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From Oysters to Crowdsourcing

An American foundation supports the next generation of entrepreneurs in India and the United States.

Highways stretch across America’s central plains and Midwest farmlands, following the trails of early European settlers seeking a better life in the new frontier. Many of these roads pass through Kansas City, Missouri, which began as a trading port and supply station for west-bound wagon trains. With roots nurtured in the spirit of adventure and capitalism, Kansas City is a natural home for one of America’s leading organizations on entrepreneurship, the Kauffman Foundation.

Founded in 1966 by the late Ewing Marion Kauffman, today the foundation’s mission is to foster individuals’ economic independence through entrepreneurship and education, to develop a society of engaged citizens who then contribute to the improvement of their communities. Offering workshops, research support, mentorship programs, grants, online resources and more, the foundation with a $2 billion asset base today grew from the humble beginnings of a man with an entrepreneurial spirit.

Kauffman was born on a farm in Garden City, Missouri in 1916 and later moved with his family to a modest neighborhood in Kansas City. After serving in World War II, he returned home and worked as a pharmaceutical salesman. He quickly began earning more than the salaries of the company’s top executives, so they cut his sales territory in half. Again his hard work and natural sales ability paid off and his income grew, and again his territory was cut in half. Frustrated, he decided to start his own company.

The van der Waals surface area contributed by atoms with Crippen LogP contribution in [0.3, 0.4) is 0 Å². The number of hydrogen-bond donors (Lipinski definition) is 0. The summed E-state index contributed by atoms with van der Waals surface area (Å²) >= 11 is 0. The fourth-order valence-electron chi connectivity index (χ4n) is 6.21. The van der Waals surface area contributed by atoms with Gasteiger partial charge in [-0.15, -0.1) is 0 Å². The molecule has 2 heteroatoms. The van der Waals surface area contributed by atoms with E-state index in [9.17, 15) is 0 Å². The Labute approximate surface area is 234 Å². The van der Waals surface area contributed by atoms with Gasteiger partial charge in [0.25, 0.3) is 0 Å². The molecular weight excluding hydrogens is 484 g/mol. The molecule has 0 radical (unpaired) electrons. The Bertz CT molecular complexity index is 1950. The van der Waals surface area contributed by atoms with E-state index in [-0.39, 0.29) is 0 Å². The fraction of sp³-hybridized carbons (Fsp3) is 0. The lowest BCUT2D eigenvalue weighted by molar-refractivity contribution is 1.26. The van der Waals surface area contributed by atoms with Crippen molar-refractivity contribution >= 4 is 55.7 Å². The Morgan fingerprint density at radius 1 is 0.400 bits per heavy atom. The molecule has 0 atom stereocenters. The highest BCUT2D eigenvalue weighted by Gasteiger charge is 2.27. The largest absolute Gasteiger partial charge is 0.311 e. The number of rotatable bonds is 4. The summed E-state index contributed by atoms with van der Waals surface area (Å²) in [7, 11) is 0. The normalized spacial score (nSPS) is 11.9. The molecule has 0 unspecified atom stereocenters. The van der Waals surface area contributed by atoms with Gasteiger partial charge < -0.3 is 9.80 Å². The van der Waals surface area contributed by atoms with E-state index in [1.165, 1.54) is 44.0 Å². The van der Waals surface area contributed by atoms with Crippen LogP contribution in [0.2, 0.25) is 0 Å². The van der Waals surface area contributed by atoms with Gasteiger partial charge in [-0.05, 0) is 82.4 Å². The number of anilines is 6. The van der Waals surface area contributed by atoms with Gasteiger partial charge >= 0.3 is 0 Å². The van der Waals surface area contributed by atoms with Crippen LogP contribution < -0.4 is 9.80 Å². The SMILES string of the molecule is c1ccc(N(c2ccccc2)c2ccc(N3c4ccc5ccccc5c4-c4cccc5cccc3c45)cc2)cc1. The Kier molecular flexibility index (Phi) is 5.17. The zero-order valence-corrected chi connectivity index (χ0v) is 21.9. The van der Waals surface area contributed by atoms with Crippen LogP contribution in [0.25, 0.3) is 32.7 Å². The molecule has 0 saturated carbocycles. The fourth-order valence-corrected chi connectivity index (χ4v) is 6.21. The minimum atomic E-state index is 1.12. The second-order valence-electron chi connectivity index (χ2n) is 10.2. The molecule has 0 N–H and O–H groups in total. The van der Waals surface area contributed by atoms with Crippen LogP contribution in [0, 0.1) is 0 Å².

“As a guy who believed in incentive alignment, he was pretty upset,” laughs Lesa Mitchell, the Kauffman Foundation’s vice president for advancing innovation. “Aligning incentives is everything in entrepreneurship.”

Kauffman began Marion Laboratories in 1950 in the basement of his family home, where he made calcium supplement pills out of crushed oyster shells he collected from area restaurants. Oyster shellsare not exactly plentiful in Kansas City. In addition, legend has it that the family’s washing machine was destroyed in the process of crushing the shells. But these challenges did not stop Kauffman, and with sales of $36,000 and a net profit of $1,000 in his first year, the company steadily evolved into a major player in the international health industry. By 1989, when he sold the company to Merrell Dow Pharmaceuticals, Marion Labs had grown to nearly $1 billion in annual sales with over 3,000 employees.

Some Current Projects

The project utilizes low-cost SMS messages in place of paper forms to enhance health services for HIV testing and follow-up patient services in Hubli, in partnership with the Karnataka Health Promotion Trust. Launched in 2009, this year’s student team from the University of Southern California is working to increase the number of trained staff and expand the capacity and impact of the program.